Why this trip? Why France? Why not some English-speaking nation, like England or Ireland that offer some equally wonderful riding experiences without the confusion of French?
Part of the fun and challenge for me is the French language itself. Canada is officially a bilingual French and English nation. As such, all students receive some education in French as part of the standard school curriculum. My earliest memories of French class are in grade 7 with Mrs. O’Reilly. She was a tall woman, likely close to 6 feet tall. Think Julia Child but with an Irish accent and none of Julia Child’s wit or enthusiasm. Mrs. O’Reilly was an intimidating woman. I don’t recall whether she had a decent French accent or not, but somehow I don’t imagine that she did. But then one can’t trust one’s childhood memories.
It’s funny the things that one remembers from childhood. I distinctly remember the sentence “Mon cousin Pierre fait aussi son service militaire” from Mrs. O Reilly’s class. Perhaps there was a certain rhythm to the sentence that made it stick in my mind all these years later. Why we would care that Pierre had also done his military service or ever have the occasion to say anything like that in French? But there it is, nonetheless, embedded in my memory.
In Winnipeg, my home, there’s a fairly significant French language presence. About 50,000 Franco-Manitobans make Winnipeg their home. If one’s ears are open to it, it’s possible to hear French spoken fairly often in our city. I’ve taken a hodgepodge of French classes over the years. The local French language university, Université de Saint-Boniface offers classes in French as does Alliance Française du Manitoba. I have also spent many hours in my car listening to French language educational CD’s. I might not be able to discuss politics or history in French, but I certainly won’t make the mistake of ordering liver and onions accidentally in any French restaurant.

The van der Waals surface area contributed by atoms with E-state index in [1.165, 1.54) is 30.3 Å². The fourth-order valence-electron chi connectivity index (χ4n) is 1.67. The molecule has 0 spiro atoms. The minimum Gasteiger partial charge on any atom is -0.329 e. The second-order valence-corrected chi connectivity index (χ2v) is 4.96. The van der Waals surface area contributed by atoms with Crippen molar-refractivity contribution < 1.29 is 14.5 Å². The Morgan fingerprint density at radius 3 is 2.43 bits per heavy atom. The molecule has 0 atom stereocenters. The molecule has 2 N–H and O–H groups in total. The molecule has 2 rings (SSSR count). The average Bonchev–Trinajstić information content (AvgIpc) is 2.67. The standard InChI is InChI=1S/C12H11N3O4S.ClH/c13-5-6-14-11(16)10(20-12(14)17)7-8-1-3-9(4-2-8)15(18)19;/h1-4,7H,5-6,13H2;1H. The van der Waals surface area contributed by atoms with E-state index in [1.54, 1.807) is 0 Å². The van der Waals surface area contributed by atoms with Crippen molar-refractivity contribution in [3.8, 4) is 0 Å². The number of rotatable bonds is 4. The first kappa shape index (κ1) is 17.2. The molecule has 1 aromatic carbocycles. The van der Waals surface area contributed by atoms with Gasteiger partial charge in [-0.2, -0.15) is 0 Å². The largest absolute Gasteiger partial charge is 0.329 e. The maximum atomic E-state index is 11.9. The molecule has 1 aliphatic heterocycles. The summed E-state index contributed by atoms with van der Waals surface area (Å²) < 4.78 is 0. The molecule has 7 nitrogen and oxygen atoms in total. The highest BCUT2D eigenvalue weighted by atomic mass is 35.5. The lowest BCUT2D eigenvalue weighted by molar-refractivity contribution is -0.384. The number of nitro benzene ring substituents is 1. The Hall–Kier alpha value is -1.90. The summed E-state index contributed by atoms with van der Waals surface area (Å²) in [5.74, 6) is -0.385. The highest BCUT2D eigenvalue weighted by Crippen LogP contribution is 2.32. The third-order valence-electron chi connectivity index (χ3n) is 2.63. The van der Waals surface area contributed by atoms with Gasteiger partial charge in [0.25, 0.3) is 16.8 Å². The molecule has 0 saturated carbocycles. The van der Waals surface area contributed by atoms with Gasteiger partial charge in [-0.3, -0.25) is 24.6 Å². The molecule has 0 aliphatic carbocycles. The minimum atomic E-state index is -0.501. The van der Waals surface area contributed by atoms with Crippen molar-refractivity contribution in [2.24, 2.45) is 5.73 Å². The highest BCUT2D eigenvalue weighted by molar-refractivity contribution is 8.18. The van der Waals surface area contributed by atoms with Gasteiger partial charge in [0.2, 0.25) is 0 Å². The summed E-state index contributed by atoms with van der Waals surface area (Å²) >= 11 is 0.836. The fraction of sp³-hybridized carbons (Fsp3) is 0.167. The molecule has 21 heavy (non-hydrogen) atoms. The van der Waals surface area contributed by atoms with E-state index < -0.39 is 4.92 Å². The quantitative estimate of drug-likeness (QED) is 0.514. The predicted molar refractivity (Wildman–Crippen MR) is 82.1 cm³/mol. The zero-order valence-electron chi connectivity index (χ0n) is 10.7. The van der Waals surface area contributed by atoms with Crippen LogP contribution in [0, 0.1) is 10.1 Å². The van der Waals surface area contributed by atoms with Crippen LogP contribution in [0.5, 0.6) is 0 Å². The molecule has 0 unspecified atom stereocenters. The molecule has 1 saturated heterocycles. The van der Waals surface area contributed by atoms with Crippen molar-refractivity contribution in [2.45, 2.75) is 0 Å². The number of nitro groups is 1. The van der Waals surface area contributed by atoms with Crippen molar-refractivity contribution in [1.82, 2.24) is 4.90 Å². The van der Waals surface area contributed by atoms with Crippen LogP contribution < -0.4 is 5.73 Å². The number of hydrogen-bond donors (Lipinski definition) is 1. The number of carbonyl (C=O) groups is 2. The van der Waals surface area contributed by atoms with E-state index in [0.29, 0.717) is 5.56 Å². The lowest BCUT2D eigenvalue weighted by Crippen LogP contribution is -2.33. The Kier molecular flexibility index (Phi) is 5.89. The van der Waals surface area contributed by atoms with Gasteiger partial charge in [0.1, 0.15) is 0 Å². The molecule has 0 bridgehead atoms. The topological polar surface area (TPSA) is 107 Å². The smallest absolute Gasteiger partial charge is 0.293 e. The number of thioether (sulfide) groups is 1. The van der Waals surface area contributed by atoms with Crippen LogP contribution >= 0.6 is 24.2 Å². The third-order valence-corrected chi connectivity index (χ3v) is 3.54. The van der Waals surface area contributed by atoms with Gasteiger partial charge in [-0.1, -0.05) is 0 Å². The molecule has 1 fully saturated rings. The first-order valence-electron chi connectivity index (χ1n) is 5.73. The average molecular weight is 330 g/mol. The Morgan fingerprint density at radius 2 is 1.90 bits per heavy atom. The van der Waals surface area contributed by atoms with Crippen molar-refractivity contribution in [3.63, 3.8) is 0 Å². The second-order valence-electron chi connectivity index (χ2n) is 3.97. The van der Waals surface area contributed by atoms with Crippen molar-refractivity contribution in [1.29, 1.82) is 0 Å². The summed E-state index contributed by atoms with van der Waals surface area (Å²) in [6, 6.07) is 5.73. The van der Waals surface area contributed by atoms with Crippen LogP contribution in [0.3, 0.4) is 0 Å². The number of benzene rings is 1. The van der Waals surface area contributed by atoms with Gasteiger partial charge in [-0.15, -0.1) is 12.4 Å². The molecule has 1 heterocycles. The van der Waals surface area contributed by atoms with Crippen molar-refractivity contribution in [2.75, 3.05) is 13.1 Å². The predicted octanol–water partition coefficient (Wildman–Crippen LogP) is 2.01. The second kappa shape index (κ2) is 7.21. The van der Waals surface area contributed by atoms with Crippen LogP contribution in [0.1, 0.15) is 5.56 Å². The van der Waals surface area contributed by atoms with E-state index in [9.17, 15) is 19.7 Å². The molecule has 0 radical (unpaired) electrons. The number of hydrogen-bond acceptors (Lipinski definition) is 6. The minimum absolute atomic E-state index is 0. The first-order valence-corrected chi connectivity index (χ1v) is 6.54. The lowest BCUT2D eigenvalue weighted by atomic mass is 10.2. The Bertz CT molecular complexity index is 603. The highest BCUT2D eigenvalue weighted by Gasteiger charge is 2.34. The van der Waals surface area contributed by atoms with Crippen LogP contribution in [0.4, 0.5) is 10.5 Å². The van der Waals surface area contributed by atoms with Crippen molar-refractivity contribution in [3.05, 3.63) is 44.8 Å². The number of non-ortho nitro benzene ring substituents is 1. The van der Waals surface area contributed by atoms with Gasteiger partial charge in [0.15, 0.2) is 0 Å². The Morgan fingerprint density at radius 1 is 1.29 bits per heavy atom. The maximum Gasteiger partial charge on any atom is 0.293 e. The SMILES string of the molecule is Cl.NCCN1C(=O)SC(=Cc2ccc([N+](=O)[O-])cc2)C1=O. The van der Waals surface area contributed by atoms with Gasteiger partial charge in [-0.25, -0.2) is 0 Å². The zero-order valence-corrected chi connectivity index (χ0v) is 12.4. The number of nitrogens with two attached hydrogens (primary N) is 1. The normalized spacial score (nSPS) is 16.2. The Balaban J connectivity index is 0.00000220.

Because Canada is officially bilingual, all packaging of food products is labelled in French as well as English. If one is so inclined, it’s possible to pick up a significant amount of French vocabulary without much effort.
There is so much overlap in language between French and English; it’s very easy to have a reasonable starting vocabulary in French. Banana / banane. Tomato / tomate. Intelligent / intelligent. Amusement / amusement. Although, they may be spelled the same or almost the same, they are not pronounced the same, of course. One just has to have the courage to use their best “fake” French accent, risking embarrassment, and speak.
I think, perhaps, I should have bought Painless French!